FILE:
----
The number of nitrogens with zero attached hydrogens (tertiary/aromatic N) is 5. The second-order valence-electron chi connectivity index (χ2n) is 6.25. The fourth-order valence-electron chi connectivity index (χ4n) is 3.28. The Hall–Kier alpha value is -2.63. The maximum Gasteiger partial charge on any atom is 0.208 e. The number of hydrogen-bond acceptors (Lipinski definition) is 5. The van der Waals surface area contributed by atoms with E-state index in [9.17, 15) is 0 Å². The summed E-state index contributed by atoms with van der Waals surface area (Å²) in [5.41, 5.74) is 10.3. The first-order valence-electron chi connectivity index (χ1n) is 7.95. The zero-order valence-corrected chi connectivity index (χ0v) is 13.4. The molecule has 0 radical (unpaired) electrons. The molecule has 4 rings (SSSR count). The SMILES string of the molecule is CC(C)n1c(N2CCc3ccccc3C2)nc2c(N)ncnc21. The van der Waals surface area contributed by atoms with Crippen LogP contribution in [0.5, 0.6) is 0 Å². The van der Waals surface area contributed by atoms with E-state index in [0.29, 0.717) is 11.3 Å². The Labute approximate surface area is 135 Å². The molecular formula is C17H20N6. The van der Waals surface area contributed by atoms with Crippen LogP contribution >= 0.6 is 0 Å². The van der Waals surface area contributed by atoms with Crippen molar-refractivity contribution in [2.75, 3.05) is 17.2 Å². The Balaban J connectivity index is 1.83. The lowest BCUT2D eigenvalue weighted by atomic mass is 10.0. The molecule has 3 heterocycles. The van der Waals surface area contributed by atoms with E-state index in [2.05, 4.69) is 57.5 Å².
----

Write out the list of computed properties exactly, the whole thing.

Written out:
The number of nitrogens with zero attached hydrogens (tertiary/aromatic N) is 5. The second-order valence-electron chi connectivity index (χ2n) is 6.25. The fourth-order valence-electron chi connectivity index (χ4n) is 3.28. The Hall–Kier alpha value is -2.63. The maximum Gasteiger partial charge on any atom is 0.208 e. The number of hydrogen-bond acceptors (Lipinski definition) is 5. The van der Waals surface area contributed by atoms with E-state index in [9.17, 15) is 0 Å². The summed E-state index contributed by atoms with van der Waals surface area (Å²) in [5.41, 5.74) is 10.3. The first-order valence-electron chi connectivity index (χ1n) is 7.95. The zero-order valence-corrected chi connectivity index (χ0v) is 13.4. The molecule has 0 radical (unpaired) electrons. The molecule has 4 rings (SSSR count). The SMILES string of the molecule is CC(C)n1c(N2CCc3ccccc3C2)nc2c(N)ncnc21. The van der Waals surface area contributed by atoms with Crippen LogP contribution in [0.5, 0.6) is 0 Å². The van der Waals surface area contributed by atoms with E-state index in [0.29, 0.717) is 11.3 Å². The Labute approximate surface area is 135 Å². The molecular formula is C17H20N6. The van der Waals surface area contributed by atoms with Crippen LogP contribution >= 0.6 is 0 Å². The van der Waals surface area contributed by atoms with Crippen molar-refractivity contribution in [2.75, 3.05) is 17.2 Å². The Balaban J connectivity index is 1.83. The lowest BCUT2D eigenvalue weighted by atomic mass is 10.0. The molecule has 3 heterocycles. The van der Waals surface area contributed by atoms with E-state index in [2.05, 4.69) is 57.5 Å².